The purpose of this study was to examine whether a supramaximal constant-load verification test at 105% of the highest work rate would yield a higher V˙O2max when compared with an incremental test in 10- to 12-yr-old nonobese and obese children.
Nine nonobese (body mass index percentile = 57.5 ± 23.2) and nine obese (body mass index percentile = 97.9 ± 1.4) children completed a two-test protocol that included an incremental test followed 15 min later by a supramaximal constant-load verification test.
The V˙O2max achieved in verification testing (nonobese = 1.71 ± 0.31 L·min−1 and obese = 1.94 ± 0.47 L·min−1) was significantly higher than that achieved during the incremental test (nonobese = 1.57 ± 0.27 L·min−1 and obese = 1.84 ± 0.48 L·min−1; P < 0.001). There was no significant group (i.e., nonobese vs obese)–test (i.e., incremental vs verification) interaction, suggesting that there was no effect of obesity on the difference between verification and incremental V˙O2max (P = 0.747).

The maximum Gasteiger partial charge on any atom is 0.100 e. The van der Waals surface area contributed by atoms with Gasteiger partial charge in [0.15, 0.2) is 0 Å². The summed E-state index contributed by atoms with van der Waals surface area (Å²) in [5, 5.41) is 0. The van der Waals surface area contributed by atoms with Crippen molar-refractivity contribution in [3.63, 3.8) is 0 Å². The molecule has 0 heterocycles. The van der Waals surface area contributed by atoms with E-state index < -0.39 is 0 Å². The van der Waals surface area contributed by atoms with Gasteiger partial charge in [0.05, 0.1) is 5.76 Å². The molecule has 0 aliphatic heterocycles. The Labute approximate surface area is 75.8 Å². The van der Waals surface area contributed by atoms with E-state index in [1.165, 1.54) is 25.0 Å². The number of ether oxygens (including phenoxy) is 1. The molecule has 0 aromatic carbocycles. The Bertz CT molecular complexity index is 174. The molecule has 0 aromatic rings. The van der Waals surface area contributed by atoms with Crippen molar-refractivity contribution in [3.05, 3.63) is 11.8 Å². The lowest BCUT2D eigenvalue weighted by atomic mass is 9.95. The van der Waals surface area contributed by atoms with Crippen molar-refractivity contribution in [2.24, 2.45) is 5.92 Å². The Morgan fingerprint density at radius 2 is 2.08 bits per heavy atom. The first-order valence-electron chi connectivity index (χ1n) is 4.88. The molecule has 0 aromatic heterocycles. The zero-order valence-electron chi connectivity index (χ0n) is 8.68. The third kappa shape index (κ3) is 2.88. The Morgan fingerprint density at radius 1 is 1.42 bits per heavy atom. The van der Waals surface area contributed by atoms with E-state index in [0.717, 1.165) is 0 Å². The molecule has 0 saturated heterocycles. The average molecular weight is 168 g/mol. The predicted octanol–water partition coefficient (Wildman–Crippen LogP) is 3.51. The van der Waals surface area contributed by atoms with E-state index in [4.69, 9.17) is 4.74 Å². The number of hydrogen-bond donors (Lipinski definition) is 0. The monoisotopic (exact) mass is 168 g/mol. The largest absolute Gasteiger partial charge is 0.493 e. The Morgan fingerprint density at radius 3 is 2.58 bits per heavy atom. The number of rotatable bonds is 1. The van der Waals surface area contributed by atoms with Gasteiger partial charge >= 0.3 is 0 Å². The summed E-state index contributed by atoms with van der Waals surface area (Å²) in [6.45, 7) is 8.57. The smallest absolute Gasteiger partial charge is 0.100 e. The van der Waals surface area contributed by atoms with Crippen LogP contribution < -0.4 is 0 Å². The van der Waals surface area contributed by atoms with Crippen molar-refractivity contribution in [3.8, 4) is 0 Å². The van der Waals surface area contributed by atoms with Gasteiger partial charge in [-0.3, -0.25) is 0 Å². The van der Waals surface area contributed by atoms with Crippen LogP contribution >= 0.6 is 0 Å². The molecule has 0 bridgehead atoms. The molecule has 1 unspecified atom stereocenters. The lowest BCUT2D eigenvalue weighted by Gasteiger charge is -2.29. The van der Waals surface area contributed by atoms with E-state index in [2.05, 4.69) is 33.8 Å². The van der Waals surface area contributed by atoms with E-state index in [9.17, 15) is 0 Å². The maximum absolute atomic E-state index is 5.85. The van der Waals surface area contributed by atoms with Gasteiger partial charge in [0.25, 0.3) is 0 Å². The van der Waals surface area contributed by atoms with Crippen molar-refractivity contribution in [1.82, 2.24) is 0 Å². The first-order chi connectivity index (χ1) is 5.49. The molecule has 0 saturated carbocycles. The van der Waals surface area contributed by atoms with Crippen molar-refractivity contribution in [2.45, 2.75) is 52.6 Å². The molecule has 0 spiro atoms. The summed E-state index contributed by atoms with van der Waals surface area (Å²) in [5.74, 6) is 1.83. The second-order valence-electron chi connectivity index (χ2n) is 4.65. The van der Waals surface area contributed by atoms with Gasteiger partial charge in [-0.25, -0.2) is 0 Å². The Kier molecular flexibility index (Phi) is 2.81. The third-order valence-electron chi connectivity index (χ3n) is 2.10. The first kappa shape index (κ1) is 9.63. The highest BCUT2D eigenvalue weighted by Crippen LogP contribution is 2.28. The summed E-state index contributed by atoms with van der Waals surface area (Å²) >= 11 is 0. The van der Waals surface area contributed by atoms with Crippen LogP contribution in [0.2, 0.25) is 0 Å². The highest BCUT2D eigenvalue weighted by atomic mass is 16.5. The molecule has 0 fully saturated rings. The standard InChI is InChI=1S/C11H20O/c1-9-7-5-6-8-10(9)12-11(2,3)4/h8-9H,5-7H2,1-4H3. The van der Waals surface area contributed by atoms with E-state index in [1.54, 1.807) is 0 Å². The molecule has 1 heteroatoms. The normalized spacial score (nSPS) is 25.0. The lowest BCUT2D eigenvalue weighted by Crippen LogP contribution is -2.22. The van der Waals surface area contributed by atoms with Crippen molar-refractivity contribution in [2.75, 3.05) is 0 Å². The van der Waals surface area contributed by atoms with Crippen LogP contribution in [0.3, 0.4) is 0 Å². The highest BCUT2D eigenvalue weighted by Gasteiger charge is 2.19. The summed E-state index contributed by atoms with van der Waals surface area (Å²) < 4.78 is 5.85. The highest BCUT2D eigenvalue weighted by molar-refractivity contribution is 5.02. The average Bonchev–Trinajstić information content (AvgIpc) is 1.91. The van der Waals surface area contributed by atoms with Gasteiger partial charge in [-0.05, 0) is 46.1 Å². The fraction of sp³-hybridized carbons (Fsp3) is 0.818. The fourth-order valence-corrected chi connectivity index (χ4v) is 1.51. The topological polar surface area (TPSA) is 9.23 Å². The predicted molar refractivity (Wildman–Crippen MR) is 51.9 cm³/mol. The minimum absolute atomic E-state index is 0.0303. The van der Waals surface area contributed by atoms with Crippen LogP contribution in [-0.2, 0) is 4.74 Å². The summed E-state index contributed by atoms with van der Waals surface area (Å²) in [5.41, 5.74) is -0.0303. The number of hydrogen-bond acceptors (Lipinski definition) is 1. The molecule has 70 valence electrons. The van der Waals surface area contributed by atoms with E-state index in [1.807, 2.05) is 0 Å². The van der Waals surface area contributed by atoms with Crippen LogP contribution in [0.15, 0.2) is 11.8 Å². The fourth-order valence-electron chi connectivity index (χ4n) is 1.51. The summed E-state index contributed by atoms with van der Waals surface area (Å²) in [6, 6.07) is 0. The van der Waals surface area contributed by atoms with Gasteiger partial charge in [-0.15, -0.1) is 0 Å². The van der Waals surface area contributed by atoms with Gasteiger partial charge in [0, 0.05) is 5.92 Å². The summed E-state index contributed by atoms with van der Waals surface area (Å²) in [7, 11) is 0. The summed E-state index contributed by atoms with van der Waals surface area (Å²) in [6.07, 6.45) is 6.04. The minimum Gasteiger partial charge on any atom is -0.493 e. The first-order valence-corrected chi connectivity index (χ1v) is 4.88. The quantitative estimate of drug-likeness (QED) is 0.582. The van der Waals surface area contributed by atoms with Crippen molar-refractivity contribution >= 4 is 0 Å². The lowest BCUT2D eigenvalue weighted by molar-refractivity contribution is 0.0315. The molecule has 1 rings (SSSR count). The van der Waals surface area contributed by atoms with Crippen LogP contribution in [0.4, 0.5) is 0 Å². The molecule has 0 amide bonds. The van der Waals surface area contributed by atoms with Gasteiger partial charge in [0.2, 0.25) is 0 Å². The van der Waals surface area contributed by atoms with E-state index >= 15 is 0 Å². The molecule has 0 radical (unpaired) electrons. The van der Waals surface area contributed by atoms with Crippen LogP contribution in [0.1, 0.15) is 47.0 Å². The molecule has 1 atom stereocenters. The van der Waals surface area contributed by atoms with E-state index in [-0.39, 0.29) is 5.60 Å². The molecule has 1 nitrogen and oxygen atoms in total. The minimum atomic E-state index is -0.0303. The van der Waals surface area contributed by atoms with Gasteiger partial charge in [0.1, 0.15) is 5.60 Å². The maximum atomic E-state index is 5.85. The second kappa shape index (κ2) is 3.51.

A verification test yielded significantly higher values of V˙O2max when compared with the incremental test in obese children. Similar results were observed in nonobese children. Supramaximal constant-load verification is a time-efficient and well-tolerated method for identifying the highest V˙O2 in nonobese and obese children.
1Institute for Exercise and Environmental Medicine, Texas Health Presbyterian Hospital Dallas, Dallas, TX; 2UT Southwestern Medical Center, Dallas, TX; 3Exercise Physiology Program, College of Nursing and Health Sciences, Valdosta State University, Valdosta, GA; 4Health and Exercise Science, Appalachian State University, Boone, NC; and 5Exercise Science, Department of Health and Human Performance, Texas A&M University–Commerce, Commerce, TX
Address for correspondence: T.G. Babb, Ph.D., Institute for Exercise and Environmental Medicine 7232 Greenville Ave., Suite 435, Dallas, Texas 75231; E-mail: TonyBabb@TexasHealth.org.
Submitted for publication August 2016.
Accepted for publication November 2016.